Original Article

This is an unedited manuscript that has been accepted for publication. Nature Research are providing this early version of the manuscript as a service to our customers. The manuscript will undergo copyediting, typesetting and a proof review before it is published in its final form. Please note that during the production process errors may be discovered which could affect the content, and all legal disclaimers apply.

Effects of active commuting and leisure-time exercise on fat loss in women and men with overweight and obesity: A randomized controlled trial




Aerobic exercise is recommended for weight management but energy balance is often less negative than predicted from exercise energy expenditure (ExEE).


To examine effects of active commuting and leisure-time exercise on fat loss in women and men with overweight and obesity.


We randomized 130 younger, physically inactive women and men with overweight and obesity (body mass index: 25–35 kg/m2) to 6 months of habitual lifestyle (CON, n=18), active commuting (BIKE, n=35), or leisure-time exercise of moderate (MOD, 50% VO2peak reserve, n=39) or vigorous intensity (VIG, 70% VO2peak reserve, n=38). The primary outcome was change in fat mass measured by dual-energy X-ray absorptiometry which was analyzed intention-to-treat. Accumulated energy balance was calculated based on changes in body composition, and ExEE was calculated based on heart rate monitoring during exercise.


Testing at 3 and 6 months was completed by 95 and 90 participants, respectively. Fat mass was reduced after 3 and 6 months in BIKE (3 months: -3.6 [-5.5; -1.7] kg (mean [95% CI]); 6 months: −4.2 [−6.6; −1.9] kg; both: P<0.001), MOD (3 months: −2.2 [−3.9; −0.4] kg; 6 months: −2.6 [−4.8; −0.5] kg, both: P<0.02), and VIG (3 months: −3.4 [−5.2; −1.7] kg; 6 months: −4.5 [−6.6; −2.3] kg; both: P<0.001) compared with CON. Furthermore, fat loss was greater in VIG compared with MOD (6 months: −1.8 [−3.6; −0.1] kg, P=0.043). Based on the ExEE and the accumulated energy balance MOD compensated for the ExEE (77 [48; 106] %) but not BIKE (38 [−18; 95] %) and VIG (21 [−14; 55] %).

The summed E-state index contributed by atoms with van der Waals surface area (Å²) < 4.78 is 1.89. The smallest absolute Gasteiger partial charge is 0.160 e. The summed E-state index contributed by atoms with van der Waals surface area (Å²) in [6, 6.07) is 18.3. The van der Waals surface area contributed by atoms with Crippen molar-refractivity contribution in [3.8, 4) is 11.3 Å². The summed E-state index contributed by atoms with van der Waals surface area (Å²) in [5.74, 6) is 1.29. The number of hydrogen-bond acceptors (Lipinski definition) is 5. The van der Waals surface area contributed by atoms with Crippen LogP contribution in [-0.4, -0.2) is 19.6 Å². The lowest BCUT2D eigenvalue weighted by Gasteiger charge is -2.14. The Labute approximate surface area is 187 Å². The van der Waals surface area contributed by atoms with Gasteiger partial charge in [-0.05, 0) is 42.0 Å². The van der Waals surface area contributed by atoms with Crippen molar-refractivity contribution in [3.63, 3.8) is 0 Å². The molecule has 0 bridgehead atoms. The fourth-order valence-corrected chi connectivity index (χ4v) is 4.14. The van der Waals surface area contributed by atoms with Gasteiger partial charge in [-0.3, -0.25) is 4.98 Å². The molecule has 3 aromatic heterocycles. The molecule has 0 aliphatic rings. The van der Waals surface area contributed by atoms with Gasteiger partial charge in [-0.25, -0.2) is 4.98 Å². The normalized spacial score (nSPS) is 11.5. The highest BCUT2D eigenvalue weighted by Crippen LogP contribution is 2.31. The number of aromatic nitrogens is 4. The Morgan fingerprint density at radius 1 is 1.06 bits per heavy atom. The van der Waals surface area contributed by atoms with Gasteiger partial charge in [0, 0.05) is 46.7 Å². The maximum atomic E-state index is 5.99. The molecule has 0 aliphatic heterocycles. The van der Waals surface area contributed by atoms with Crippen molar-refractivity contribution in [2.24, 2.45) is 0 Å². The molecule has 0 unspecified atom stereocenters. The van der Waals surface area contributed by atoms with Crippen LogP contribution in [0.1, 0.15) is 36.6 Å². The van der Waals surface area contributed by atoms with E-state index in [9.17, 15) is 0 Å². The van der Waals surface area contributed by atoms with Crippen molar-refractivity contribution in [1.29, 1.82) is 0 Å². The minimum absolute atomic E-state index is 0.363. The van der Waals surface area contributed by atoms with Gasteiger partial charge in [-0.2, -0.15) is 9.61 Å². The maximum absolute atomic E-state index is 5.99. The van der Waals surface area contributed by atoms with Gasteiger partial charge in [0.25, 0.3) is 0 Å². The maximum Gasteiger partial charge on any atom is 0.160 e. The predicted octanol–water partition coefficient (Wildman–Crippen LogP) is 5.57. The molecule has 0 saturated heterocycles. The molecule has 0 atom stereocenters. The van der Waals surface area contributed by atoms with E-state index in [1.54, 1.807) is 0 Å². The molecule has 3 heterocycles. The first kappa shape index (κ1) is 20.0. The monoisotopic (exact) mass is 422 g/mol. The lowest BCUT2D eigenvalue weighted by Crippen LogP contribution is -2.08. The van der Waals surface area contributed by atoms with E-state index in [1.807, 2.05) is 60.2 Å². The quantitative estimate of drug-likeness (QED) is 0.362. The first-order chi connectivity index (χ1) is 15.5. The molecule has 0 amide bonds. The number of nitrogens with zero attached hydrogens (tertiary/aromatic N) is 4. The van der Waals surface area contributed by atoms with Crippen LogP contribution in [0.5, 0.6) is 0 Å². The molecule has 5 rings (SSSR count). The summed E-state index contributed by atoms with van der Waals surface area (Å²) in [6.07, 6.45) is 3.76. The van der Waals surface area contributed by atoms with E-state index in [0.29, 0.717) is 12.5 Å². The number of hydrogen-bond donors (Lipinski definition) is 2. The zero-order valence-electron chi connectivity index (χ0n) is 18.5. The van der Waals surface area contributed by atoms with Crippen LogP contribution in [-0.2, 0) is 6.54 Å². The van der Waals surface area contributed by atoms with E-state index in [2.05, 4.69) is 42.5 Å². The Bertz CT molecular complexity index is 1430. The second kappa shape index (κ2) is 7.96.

A meaningful fat loss was obtained by 6 months of active commuting and leisure-time exercise, but fat loss was greater with vigorous compared to moderate intensity exercise. Active commuting is an alternative to leisure-time exercise in the management of overweight and obesity. The trial was registered at clinicaltrials.gov as NCT01962259 (main trial) and NCT01973686 (energy metabolism sub-study).

  • Subscribe to International Journal of Obesity for full access:



Additional access options:

Already a subscriber?  Log in  now or  Register  for online access.

Author information

Author notes

    • J S Quist
    •  & M Rosenkilde

    These authors contributed equally to this work.


  1. Department of Biomedical Sciences, Faculty of Health and Medical Sciences, University of Copenhagen, Denmark

    • J S Quist
    • , M Rosenkilde
    • , M B Petersen
    • , A S Gram
    •  & B Stallknecht
  2. Department of Nutrition, Exercise and Sports, Faculty of Science, University of Copenhagen, Denmark

    • A Sjödin


  1. Search for J S Quist in:

  2. Search for M Rosenkilde in:

  3. Search for M B Petersen in:

  4. Search for A S Gram in:

  5. Search for A Sjödin in:

  6. Search for B Stallknecht in:

Corresponding author

Correspondence to J S Quist.